BRISTOL, Va. (WJHL) – The Bristol Casino run by Hard Rock generated nearly $12 million in its first month off of table games and slots alone, according to a report published by the Virginia Lottery.
Southwest Virginia city and county officials said they’ll receive a cut of gaming tax revenue, and it could be transformative for the entire region.
In a casino activity report released on Monday, the lottery organization overseeing all casinos in Virginia said the newly opened business made $11,717,478.46 in Adjusted Gross Revenues (AGR) in July. According to the release, a casino’s AGR is determined by subtracting winnings paid out from wagers paid to the business.
The vast majority of that total came from slot machine gaming, which generated $10,236,488.59 throughout the month. Table games brought in $1,480,989.87 in that same period.
From that gross revenue, VA Lottery said $2,109,146.13 will go to the state as part of an 18% revenue tax. That money is broken down for multiple causes:
- Regional Improvement Commission (6% of AGR) – $703,048.71
- Problem Gambling Treatment and Support Fund (0.8% of total taxes) – $16,873.17
- Family and Children’s Trust Fund (0.2% of total taxes) – $4,218.26
- Gaming Proceeds Fund – $1,385,005.96
“These results show strong customer interest during our first month of operation,” said Allie Evangeliasta, president of the casino. “We are pleased that our guests are enjoying a fun, friendly gaming and dining experience, thanks to our hard working and dedicated team members. We look forward to this continued success, as we build Hard Rock brand loyalty with customers from Bristol, the region and neighboring states.”
In previous reports, gamblers at Bristol Casino spent over $37 million in the business’s first ten days of operation, while winning nearly $34 million in the same time.
Revenue to the Regional Improvement Commission is split equally between the 12 counties that make up the Virginia Department of Transportation, plus the Town of Norton and City of Bristol, Virginia.
No other casino project in the Commonwealth has a regional revenue sharing stream like it.
Virginia’s casino gaming law requires revenue from the commission to be spent on education, transportation and public safety.
When split 14 ways, the $703 thousand comes out to around $50,000 for each locality from 24 days of casino operation.
Smyth County Administrator Shawn Utt said if the localities play their cards right, the revenue stream could change the entire region for the better.
“If you’re smart, you can make some generational investments with it, without having to tax the citizens,” Utt said.
Utt said his goal is to create a new EMS station with the first year’s casino revenue.
Washington County Administrator and Regional Improvement Commission Chairman Jason Berry said early discussions in the committee have centered around the best path for each localities to use the money.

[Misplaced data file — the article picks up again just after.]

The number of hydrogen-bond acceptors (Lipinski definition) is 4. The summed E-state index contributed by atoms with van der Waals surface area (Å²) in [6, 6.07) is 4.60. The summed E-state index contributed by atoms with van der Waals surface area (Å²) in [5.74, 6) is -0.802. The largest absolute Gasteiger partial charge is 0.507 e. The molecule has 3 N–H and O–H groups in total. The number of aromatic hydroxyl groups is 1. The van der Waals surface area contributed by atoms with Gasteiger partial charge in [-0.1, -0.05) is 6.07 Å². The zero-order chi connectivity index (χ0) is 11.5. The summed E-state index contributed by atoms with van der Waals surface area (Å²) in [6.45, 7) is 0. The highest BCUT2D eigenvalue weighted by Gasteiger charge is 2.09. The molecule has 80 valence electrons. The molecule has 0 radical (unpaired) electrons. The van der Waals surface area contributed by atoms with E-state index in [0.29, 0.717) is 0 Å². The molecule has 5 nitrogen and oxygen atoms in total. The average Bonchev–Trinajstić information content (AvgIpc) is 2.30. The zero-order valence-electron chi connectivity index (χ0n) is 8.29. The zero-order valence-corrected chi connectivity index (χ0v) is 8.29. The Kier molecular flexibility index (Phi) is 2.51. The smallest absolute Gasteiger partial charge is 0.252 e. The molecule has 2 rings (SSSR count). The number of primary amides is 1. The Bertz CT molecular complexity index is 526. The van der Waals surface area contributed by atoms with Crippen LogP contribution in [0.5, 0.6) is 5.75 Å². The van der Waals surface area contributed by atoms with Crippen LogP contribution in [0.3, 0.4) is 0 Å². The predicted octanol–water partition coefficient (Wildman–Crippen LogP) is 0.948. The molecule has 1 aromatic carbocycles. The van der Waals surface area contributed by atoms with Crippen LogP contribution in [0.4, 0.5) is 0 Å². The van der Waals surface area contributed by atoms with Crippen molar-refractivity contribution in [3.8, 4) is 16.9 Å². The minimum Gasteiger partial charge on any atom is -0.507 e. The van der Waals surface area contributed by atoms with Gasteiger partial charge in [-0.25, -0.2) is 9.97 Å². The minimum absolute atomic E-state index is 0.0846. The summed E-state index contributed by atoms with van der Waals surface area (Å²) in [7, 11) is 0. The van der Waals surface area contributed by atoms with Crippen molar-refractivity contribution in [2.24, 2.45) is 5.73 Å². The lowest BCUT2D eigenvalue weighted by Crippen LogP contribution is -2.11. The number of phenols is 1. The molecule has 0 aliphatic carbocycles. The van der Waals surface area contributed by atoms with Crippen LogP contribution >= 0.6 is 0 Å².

“Our second meeting, there was a lot of discussion about hey, can we look at road projects? Can we look at trails? Can we look at education facilities, expansions?” Berry said.
Each locality in the commission has one representative present.
Bristol, Virginia Mayor Anthony Farnum said the city will receive extra revenue from the casino’s property tax and local sales taxes for hotels and restaurants.
He said that revenue stream could lead to massive improvements across the board.
“We have a lot of needs when it comes to building schools, paying our teachers, paying for police cars, hiring more police officers,” Farnum said. “I think our main focus now is just trying to figure out how to use it responsibly.”
As the casino grows, so will the tax rate.
Right now, the tax rate is six percent of the AGR, but if annual casino revenues surpass $200 million, it becomes 7 percent.
At $400 million, the cut increases to 8 percent.
“It could easily hit a million dollars per locality, and for the smaller localities, that’s a serious chunk of change to work with,” Utt said.
The July revenue came from the temporary casino and was not even a full month of operation.
Berry said big things could be in store once the full hotel and casino opens.
“It’s likely to drive more traffic I would think, and more traffic will be more revenue. I think what you see now is just the beginning,” Berry said.
Berry said the commission will receive the revenue in quarterly amounts, and it will disbursed to the localities in a yearly lump sum.
He expects the first quarterly disbursement around mid-October.
Virginia Senator Todd Pillion told News Channel 11 that he sees the facility’s profits as a major boon to the area.
“Of the over $2 million in tax revenue, more than $700,000 will go to the Regional Improvement Commission,” Pillion said. “Which will benefit every single locality in Southwest Virginia. This commission model is unique to the Bristol project and will provide more funding for education, transportation and public safety needs right here at home.”